Ephrati, David Tevele ben Abraham

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EPHRATI, DAVID TEVELE BEN ABRAHAM (1849–1884), talmudic scholar. Born in Merits (near Vilna), he showed exceptional talent as a child and at the age of 14 had already written his Daltot Zahav on the Shulhan Arukh Oraḥ Ḥayyim and Yoreh De'ah. At 15, his articles and studies began to appear in the periodical Ha-Levanon, and he continued to write regularly. At the age of 22 he wrote a halakhic work, Migdal David. Ephrati was one of the most active leaders of the Ḥibbat Zion movement, and was on intimate terms with Elijah *Guttmacher and Ẓevi Hirsch *Kalischer. In 1873 he was sentenced to a year's imprisonment for his Zionist activities. He refused invitations to rabbinic posts and, from 1868 lived alternately in Mogilev and Gorodok, later moving to Vitebsk where he engaged in business. Toward the end of his life he moved to Berlin, where he became friendly with Azriel *Hildesheimer. He died in Frankfurt on the Main. Ephrati was also the author of Toledot Anshei Shem (1875), biographical sketches of great Jewish scholars, with an appendix, Divrei David, consisting of homilies and novellae; this work is of considerable historical importance. Other works are Yad David (1880), halakhah and aggadah; Matta Efrati (1882), novellae and responsa; Kohelet David ha-Efrati (1884), a commentary on Ecclesiastes; Sha'ar ha-Zekenim (1884), a collection of manuscripts of early authorities with his own commentary, Mevo Efrati. Ephrati was also editor of a monthly periodical called Eẓ Ḥayyim. Many of his works have remained unpublished.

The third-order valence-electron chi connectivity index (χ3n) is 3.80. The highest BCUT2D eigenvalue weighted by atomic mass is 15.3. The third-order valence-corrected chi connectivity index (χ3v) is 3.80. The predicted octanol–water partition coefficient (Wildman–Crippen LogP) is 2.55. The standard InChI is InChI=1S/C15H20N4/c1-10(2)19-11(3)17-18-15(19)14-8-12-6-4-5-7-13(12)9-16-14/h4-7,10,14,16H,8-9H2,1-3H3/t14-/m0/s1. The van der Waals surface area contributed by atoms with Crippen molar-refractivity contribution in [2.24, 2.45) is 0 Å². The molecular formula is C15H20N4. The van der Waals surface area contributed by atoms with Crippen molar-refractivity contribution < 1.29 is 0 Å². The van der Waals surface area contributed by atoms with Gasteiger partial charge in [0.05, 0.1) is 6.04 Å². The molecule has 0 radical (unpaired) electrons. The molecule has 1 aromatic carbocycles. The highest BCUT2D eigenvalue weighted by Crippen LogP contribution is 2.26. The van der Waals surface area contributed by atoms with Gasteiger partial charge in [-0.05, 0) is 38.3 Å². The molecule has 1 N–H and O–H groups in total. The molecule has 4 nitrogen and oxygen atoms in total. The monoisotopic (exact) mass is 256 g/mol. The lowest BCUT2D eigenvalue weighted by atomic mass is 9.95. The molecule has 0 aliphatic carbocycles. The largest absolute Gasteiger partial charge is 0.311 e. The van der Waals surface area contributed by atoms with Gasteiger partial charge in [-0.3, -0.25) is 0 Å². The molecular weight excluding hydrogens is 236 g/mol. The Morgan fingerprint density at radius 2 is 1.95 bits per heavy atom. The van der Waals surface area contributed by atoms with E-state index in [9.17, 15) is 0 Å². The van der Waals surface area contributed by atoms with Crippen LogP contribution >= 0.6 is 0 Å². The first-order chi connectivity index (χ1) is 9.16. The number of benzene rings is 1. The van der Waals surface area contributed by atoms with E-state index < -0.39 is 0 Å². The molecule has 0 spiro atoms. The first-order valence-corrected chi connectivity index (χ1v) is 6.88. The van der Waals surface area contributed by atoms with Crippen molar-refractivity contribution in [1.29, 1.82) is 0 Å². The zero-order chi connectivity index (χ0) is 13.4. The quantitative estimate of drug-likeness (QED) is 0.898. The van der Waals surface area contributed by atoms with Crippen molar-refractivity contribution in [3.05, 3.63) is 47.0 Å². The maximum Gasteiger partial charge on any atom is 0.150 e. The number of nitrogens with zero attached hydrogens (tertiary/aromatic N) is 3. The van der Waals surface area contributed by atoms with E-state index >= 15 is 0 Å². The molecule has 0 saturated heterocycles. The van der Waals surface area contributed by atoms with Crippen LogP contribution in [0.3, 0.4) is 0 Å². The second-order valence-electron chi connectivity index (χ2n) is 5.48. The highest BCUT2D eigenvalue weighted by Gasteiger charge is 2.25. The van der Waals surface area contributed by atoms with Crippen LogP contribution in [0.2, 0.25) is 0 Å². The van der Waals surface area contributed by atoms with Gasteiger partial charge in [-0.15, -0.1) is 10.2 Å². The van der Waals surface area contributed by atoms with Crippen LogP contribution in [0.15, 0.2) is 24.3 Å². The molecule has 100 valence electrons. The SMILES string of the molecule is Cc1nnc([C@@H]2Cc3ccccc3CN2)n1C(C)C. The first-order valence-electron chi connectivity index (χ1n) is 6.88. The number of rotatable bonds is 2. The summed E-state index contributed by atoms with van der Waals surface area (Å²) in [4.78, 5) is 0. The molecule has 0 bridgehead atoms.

Ha-Asif, 2 (1885), 754; Oẓar ha-Sifrut, 1 (1887), 129–32 (2nd pagination), contains an autobiography.

[Itzhak Alfassi]